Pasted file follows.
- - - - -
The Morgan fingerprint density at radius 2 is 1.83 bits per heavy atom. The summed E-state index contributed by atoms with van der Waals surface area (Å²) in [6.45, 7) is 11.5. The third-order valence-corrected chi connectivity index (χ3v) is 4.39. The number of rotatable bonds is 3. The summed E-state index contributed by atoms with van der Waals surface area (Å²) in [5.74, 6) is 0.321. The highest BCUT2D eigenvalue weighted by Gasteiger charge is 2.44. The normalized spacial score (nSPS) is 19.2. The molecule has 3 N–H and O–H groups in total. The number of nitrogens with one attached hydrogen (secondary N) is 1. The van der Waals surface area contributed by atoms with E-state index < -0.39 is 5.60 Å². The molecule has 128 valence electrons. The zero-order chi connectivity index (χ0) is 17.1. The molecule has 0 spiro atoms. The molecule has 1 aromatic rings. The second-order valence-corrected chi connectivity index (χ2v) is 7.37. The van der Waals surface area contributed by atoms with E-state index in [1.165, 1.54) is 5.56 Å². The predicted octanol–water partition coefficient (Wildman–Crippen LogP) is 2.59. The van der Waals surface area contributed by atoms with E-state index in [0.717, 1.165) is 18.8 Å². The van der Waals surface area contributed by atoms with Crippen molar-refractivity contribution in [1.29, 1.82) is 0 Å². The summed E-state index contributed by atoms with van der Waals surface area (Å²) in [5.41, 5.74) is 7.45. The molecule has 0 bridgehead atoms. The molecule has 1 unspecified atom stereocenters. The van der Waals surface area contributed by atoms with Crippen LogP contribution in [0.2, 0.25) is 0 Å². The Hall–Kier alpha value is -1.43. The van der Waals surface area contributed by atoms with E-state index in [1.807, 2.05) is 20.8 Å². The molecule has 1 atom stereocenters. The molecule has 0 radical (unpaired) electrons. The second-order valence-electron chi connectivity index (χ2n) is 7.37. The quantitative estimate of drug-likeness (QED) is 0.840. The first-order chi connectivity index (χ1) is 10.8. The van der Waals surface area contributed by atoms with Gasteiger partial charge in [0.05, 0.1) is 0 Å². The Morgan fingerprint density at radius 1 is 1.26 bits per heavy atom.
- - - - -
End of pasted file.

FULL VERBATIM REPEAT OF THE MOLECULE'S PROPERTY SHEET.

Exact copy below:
The Morgan fingerprint density at radius 2 is 1.83 bits per heavy atom. The summed E-state index contributed by atoms with van der Waals surface area (Å²) in [6.45, 7) is 11.5. The third-order valence-corrected chi connectivity index (χ3v) is 4.39. The number of rotatable bonds is 3. The summed E-state index contributed by atoms with van der Waals surface area (Å²) in [5.74, 6) is 0.321. The highest BCUT2D eigenvalue weighted by Gasteiger charge is 2.44. The normalized spacial score (nSPS) is 19.2. The molecule has 3 N–H and O–H groups in total. The number of nitrogens with one attached hydrogen (secondary N) is 1. The van der Waals surface area contributed by atoms with E-state index < -0.39 is 5.60 Å². The molecule has 128 valence electrons. The zero-order chi connectivity index (χ0) is 17.1. The molecule has 0 spiro atoms. The molecule has 1 aromatic rings. The second-order valence-corrected chi connectivity index (χ2v) is 7.37. The van der Waals surface area contributed by atoms with E-state index in [1.165, 1.54) is 5.56 Å². The predicted octanol–water partition coefficient (Wildman–Crippen LogP) is 2.59. The van der Waals surface area contributed by atoms with E-state index in [0.717, 1.165) is 18.8 Å². The van der Waals surface area contributed by atoms with Crippen molar-refractivity contribution in [1.29, 1.82) is 0 Å². The summed E-state index contributed by atoms with van der Waals surface area (Å²) in [5.41, 5.74) is 7.45. The molecule has 0 bridgehead atoms. The molecule has 1 unspecified atom stereocenters. The van der Waals surface area contributed by atoms with Crippen LogP contribution in [0.2, 0.25) is 0 Å². The Hall–Kier alpha value is -1.43. The van der Waals surface area contributed by atoms with E-state index in [1.807, 2.05) is 20.8 Å². The molecule has 1 atom stereocenters. The molecule has 0 radical (unpaired) electrons. The second-order valence-electron chi connectivity index (χ2n) is 7.37. The quantitative estimate of drug-likeness (QED) is 0.840. The first-order chi connectivity index (χ1) is 10.8. The van der Waals surface area contributed by atoms with Gasteiger partial charge in [0.05, 0.1) is 0 Å². The Morgan fingerprint density at radius 1 is 1.26 bits per heavy atom.